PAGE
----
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Climate change and the energy transition, a view from the USA

by  Ben McEwen  |  30 Apr 2019

While the current US administration has made its perspective on climate change clear, climate change itself has ignored this perspective.

The US continues to suffer from extreme weather events, likely made more acute by our changing climate, while climate models continue to point to growing physical risks across the world. At the same time, the energy transition gathers pace, with renewable cost and technology trends materially shifting the energy deployment economic landscape.

Against this background, we recently  travelled to New York to attend the Bloomberg New Energy Finance Summit, present some of our climate change work at the Interfaith Centre on Corporate Responsibility Annual Conference, and meet with a number of companies to discuss climate change related risks and opportunities.

The energy system is changing

The Bloomberg New Energy Summit focused on the numerous ways in which digitalisation, automation and climate change themes are converging and fundamentally reshaping the global energy system. While the effects of this convergence are increasingly evident, the pace of change and disruption is likely to increase. 

  • The utility sector is undergoing transformation as the costs of renewable energy deployment continue to fall, while digitalisation of the system is facilitating the rise of virtual power plants, structures that seek to use the distributed capacity of the grid to generate power from underutilised resources.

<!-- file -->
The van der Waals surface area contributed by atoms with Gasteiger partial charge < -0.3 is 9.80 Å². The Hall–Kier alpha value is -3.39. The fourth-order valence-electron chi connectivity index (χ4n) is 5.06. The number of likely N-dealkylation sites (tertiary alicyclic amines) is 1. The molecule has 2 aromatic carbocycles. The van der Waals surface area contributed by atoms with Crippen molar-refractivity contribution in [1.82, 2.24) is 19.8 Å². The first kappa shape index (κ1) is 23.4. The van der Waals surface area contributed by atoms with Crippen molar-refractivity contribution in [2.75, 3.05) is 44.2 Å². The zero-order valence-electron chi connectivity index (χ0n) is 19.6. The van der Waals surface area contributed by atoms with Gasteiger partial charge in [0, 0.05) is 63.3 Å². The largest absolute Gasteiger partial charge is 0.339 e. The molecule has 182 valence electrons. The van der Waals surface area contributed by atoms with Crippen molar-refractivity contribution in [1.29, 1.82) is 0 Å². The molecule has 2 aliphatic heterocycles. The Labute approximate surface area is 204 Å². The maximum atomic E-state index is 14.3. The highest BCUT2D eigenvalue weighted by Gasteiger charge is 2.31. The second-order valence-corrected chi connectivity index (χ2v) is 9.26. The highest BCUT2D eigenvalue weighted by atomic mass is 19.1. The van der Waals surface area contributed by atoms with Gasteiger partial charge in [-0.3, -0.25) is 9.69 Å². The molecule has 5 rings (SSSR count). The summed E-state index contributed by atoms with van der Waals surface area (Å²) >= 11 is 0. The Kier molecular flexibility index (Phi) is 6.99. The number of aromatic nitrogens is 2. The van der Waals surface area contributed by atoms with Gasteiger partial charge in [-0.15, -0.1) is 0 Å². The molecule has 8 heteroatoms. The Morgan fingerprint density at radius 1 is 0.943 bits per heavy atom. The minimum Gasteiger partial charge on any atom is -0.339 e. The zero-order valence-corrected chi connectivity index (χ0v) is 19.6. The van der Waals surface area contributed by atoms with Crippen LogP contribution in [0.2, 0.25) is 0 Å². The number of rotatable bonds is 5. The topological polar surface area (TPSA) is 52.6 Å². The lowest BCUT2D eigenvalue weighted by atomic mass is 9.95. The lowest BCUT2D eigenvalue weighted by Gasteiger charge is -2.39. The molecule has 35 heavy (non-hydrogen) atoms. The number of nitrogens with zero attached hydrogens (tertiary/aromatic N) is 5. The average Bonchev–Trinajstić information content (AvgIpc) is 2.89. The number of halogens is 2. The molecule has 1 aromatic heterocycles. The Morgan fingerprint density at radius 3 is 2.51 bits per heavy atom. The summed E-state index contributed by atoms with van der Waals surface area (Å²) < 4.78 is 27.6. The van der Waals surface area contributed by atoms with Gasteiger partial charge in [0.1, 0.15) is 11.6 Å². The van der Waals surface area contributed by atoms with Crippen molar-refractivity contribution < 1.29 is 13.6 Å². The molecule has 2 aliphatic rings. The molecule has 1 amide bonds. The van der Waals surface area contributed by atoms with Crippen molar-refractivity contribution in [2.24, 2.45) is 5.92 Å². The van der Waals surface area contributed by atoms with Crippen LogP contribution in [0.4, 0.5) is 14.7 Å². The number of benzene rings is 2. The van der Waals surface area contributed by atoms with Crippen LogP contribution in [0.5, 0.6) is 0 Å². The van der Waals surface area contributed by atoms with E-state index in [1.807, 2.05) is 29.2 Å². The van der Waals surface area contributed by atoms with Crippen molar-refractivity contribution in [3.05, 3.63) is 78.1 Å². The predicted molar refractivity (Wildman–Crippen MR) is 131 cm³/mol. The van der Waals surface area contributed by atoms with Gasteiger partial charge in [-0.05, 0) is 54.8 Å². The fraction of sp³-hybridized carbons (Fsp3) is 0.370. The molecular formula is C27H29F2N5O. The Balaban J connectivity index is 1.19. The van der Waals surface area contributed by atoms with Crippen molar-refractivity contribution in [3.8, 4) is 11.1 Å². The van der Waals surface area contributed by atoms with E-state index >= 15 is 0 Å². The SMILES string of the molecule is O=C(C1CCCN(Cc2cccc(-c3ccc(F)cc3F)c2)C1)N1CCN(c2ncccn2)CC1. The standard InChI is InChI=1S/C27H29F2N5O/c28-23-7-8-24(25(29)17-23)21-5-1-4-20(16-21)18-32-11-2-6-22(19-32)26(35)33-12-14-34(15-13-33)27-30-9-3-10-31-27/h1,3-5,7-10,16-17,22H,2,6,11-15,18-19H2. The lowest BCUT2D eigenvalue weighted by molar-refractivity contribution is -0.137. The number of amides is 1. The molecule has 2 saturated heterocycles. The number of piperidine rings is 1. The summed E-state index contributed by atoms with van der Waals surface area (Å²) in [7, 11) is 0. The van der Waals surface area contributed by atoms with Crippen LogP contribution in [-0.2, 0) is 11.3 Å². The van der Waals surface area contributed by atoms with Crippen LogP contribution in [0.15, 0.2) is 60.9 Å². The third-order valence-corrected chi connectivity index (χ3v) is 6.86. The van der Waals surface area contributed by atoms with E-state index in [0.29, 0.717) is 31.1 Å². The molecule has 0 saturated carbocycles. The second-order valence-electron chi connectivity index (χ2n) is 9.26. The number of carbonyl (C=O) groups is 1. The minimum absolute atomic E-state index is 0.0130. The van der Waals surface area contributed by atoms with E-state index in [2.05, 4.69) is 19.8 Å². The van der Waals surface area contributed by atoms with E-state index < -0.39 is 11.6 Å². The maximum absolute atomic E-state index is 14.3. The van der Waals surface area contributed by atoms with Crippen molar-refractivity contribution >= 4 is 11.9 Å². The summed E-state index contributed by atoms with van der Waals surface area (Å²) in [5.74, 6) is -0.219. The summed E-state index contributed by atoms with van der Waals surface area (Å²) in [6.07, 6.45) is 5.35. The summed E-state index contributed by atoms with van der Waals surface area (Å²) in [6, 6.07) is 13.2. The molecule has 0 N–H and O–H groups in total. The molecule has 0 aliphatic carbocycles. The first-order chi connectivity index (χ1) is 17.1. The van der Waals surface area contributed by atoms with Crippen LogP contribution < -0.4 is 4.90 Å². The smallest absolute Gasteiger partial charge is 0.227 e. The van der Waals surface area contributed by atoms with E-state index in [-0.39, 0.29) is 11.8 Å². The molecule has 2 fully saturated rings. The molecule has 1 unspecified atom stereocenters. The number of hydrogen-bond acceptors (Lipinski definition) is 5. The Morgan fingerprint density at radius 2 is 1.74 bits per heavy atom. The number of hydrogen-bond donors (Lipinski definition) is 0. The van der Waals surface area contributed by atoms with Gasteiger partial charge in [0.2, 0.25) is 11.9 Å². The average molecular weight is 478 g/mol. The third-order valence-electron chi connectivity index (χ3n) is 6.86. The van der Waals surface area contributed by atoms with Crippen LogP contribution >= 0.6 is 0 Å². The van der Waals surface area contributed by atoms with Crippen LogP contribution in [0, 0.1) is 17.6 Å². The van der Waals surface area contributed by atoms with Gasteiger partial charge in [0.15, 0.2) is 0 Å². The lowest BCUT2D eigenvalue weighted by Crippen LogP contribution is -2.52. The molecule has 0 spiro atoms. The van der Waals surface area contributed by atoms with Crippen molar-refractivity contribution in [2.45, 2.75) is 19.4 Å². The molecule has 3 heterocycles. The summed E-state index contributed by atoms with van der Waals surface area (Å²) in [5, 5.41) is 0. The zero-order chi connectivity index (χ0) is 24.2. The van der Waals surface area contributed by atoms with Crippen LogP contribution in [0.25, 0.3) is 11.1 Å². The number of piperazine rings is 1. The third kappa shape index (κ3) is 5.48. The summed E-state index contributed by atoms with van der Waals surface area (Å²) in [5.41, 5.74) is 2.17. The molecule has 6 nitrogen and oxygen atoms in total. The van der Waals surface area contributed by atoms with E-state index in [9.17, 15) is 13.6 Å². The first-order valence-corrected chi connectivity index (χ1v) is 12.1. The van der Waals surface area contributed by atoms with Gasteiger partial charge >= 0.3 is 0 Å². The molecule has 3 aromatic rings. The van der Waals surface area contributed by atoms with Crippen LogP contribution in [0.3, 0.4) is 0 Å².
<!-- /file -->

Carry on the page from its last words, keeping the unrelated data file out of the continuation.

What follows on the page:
• The automotive sector is grappling with disruption stemming from the need to decarbonise power trains (likely to battery, or hydrogen propulsion technology), questions around the rise of autonomous vehicles, the role of ride-sharing/digital hailing and micro-mobility. No wonder investors continue to remain wary of auto manufacturers as investments!
  • The oil and gas industry faces somewhat of an existential challenge, as demand for fossil fuels (ultimately) diminishes as the world decarbonises. Those oil and gas companies at the forefront of acknowledging this paradigm shift are considering what future business models look like and how they might implement such a transition.

Investor voices on climate change are growing

We also had the opportunity to present to other investors at the Interfaith Centre on Corporate Responsibility Annual Conference. Our presentation focused on the role of investors in driving alignment with the Paris Climate Accord and specifically the significance of aligning financial statements with the Accord. While North American companies (and perhaps investors) have not been at the forefront of the climate change engagement debate, these investors are increasingly finding their voice and pushing for more pronounced climate action.

What does this mean for global investors?

Given the convergence of several mega-themes and the magnitude of climate change as a factor, as investors, we must be increasingly considerate of the risks to orthodox business models that eventuate. This is particularly the case as climate destabilisation gathers pace, while technological innovation and learning curves steepen adoption curves. Conversely, those companies positioning themselves as leaders across the various pillars of this transition will be well placed to generate more sustainable returns.